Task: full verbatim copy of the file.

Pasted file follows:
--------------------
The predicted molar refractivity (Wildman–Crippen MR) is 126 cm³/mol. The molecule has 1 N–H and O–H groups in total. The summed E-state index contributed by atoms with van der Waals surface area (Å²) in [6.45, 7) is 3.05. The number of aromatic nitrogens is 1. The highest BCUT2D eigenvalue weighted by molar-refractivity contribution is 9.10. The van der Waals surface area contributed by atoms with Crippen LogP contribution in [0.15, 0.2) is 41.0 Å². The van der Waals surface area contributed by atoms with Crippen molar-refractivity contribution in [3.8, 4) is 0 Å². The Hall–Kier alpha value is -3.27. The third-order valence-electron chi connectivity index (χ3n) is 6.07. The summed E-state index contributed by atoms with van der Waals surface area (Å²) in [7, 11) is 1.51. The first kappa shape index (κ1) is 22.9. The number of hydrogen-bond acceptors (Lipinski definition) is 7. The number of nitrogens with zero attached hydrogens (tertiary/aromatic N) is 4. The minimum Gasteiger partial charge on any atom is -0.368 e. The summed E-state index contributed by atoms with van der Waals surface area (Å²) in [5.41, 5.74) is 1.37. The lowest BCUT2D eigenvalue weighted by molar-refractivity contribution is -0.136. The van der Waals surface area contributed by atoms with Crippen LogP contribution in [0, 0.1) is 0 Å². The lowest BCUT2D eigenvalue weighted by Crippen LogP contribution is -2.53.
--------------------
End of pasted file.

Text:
The predicted molar refractivity (Wildman–Crippen MR) is 126 cm³/mol. The molecule has 1 N–H and O–H groups in total. The summed E-state index contributed by atoms with van der Waals surface area (Å²) in [6.45, 7) is 3.05. The number of aromatic nitrogens is 1. The highest BCUT2D eigenvalue weighted by molar-refractivity contribution is 9.10. The van der Waals surface area contributed by atoms with Crippen LogP contribution in [0.15, 0.2) is 41.0 Å². The van der Waals surface area contributed by atoms with Crippen molar-refractivity contribution in [3.8, 4) is 0 Å². The Hall–Kier alpha value is -3.27. The third-order valence-electron chi connectivity index (χ3n) is 6.07. The summed E-state index contributed by atoms with van der Waals surface area (Å²) in [7, 11) is 1.51. The first kappa shape index (κ1) is 22.9. The number of hydrogen-bond acceptors (Lipinski definition) is 7. The number of nitrogens with zero attached hydrogens (tertiary/aromatic N) is 4. The minimum Gasteiger partial charge on any atom is -0.368 e. The summed E-state index contributed by atoms with van der Waals surface area (Å²) in [5.41, 5.74) is 1.37. The lowest BCUT2D eigenvalue weighted by molar-refractivity contribution is -0.136. The van der Waals surface area contributed by atoms with Crippen LogP contribution in [0, 0.1) is 0 Å². The lowest BCUT2D eigenvalue weighted by Crippen LogP contribution is -2.53.